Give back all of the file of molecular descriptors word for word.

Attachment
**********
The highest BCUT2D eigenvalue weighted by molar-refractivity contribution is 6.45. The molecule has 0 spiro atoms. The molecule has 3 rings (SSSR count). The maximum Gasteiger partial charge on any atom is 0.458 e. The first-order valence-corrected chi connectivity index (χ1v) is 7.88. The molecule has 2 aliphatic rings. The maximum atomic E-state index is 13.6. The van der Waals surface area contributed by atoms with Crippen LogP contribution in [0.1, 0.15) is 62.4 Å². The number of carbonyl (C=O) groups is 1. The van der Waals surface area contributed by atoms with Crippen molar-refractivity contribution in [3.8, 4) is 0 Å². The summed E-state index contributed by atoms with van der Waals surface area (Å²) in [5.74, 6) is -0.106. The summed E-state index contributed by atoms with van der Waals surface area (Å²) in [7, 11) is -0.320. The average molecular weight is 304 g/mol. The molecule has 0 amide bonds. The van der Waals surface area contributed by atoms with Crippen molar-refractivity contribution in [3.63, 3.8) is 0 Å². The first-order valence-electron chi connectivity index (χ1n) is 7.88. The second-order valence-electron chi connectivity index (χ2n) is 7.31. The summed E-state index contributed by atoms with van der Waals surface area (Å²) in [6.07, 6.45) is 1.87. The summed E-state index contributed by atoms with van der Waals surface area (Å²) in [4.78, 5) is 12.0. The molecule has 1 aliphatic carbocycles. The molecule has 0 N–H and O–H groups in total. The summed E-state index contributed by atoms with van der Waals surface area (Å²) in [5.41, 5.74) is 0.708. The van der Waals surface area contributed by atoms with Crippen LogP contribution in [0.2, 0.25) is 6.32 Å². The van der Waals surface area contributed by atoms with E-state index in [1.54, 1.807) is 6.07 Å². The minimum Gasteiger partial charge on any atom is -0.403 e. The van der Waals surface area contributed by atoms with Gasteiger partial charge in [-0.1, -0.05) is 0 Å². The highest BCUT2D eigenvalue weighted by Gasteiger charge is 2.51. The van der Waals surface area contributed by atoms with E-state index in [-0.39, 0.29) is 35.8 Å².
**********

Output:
The highest BCUT2D eigenvalue weighted by molar-refractivity contribution is 6.45. The molecule has 0 spiro atoms. The molecule has 3 rings (SSSR count). The maximum Gasteiger partial charge on any atom is 0.458 e. The first-order valence-corrected chi connectivity index (χ1v) is 7.88. The molecule has 2 aliphatic rings. The maximum atomic E-state index is 13.6. The van der Waals surface area contributed by atoms with Crippen LogP contribution in [0.1, 0.15) is 62.4 Å². The number of carbonyl (C=O) groups is 1. The van der Waals surface area contributed by atoms with Crippen molar-refractivity contribution in [3.8, 4) is 0 Å². The summed E-state index contributed by atoms with van der Waals surface area (Å²) in [5.74, 6) is -0.106. The summed E-state index contributed by atoms with van der Waals surface area (Å²) in [7, 11) is -0.320. The average molecular weight is 304 g/mol. The molecule has 0 amide bonds. The van der Waals surface area contributed by atoms with Crippen molar-refractivity contribution in [3.63, 3.8) is 0 Å². The first-order valence-electron chi connectivity index (χ1n) is 7.88. The second-order valence-electron chi connectivity index (χ2n) is 7.31. The summed E-state index contributed by atoms with van der Waals surface area (Å²) in [6.07, 6.45) is 1.87. The summed E-state index contributed by atoms with van der Waals surface area (Å²) in [4.78, 5) is 12.0. The molecule has 1 aliphatic carbocycles. The molecule has 0 N–H and O–H groups in total. The summed E-state index contributed by atoms with van der Waals surface area (Å²) in [5.41, 5.74) is 0.708. The van der Waals surface area contributed by atoms with Crippen LogP contribution in [0.2, 0.25) is 6.32 Å². The van der Waals surface area contributed by atoms with E-state index in [1.54, 1.807) is 6.07 Å². The minimum Gasteiger partial charge on any atom is -0.403 e. The van der Waals surface area contributed by atoms with Gasteiger partial charge in [-0.1, -0.05) is 0 Å². The highest BCUT2D eigenvalue weighted by Gasteiger charge is 2.51. The van der Waals surface area contributed by atoms with E-state index in [-0.39, 0.29) is 35.8 Å².